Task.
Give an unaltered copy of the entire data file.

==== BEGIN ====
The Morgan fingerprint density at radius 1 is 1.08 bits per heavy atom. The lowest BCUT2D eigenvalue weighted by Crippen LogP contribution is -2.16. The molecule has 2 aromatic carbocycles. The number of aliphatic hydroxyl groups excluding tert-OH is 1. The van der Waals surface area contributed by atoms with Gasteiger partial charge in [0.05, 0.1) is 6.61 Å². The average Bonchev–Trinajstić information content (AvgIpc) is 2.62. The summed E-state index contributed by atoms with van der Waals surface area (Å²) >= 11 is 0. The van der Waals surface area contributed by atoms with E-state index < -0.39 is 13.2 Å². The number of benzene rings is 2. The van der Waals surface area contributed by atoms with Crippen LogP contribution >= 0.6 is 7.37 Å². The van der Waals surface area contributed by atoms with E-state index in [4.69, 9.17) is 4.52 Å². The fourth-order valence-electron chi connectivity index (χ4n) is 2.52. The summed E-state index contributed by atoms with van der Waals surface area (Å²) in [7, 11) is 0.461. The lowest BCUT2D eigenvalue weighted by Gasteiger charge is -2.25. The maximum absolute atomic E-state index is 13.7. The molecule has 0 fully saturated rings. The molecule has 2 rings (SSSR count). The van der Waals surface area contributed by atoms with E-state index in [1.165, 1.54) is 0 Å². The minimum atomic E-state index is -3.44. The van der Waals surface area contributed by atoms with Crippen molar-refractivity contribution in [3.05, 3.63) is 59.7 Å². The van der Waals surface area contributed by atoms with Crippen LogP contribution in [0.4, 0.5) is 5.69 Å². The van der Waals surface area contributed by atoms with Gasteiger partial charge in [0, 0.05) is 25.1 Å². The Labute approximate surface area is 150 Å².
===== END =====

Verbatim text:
The Morgan fingerprint density at radius 1 is 1.08 bits per heavy atom. The lowest BCUT2D eigenvalue weighted by Crippen LogP contribution is -2.16. The molecule has 2 aromatic carbocycles. The number of aliphatic hydroxyl groups excluding tert-OH is 1. The van der Waals surface area contributed by atoms with Gasteiger partial charge in [0.05, 0.1) is 6.61 Å². The average Bonchev–Trinajstić information content (AvgIpc) is 2.62. The summed E-state index contributed by atoms with van der Waals surface area (Å²) >= 11 is 0. The van der Waals surface area contributed by atoms with E-state index < -0.39 is 13.2 Å². The number of benzene rings is 2. The van der Waals surface area contributed by atoms with Crippen LogP contribution >= 0.6 is 7.37 Å². The van der Waals surface area contributed by atoms with E-state index in [4.69, 9.17) is 4.52 Å². The fourth-order valence-electron chi connectivity index (χ4n) is 2.52. The summed E-state index contributed by atoms with van der Waals surface area (Å²) in [7, 11) is 0.461. The lowest BCUT2D eigenvalue weighted by Gasteiger charge is -2.25. The maximum absolute atomic E-state index is 13.7. The molecule has 0 fully saturated rings. The molecule has 2 rings (SSSR count). The van der Waals surface area contributed by atoms with E-state index in [1.165, 1.54) is 0 Å². The minimum atomic E-state index is -3.44. The van der Waals surface area contributed by atoms with Crippen molar-refractivity contribution in [3.05, 3.63) is 59.7 Å². The van der Waals surface area contributed by atoms with Crippen LogP contribution in [0.4, 0.5) is 5.69 Å². The van der Waals surface area contributed by atoms with Gasteiger partial charge in [0, 0.05) is 25.1 Å². The Labute approximate surface area is 150 Å².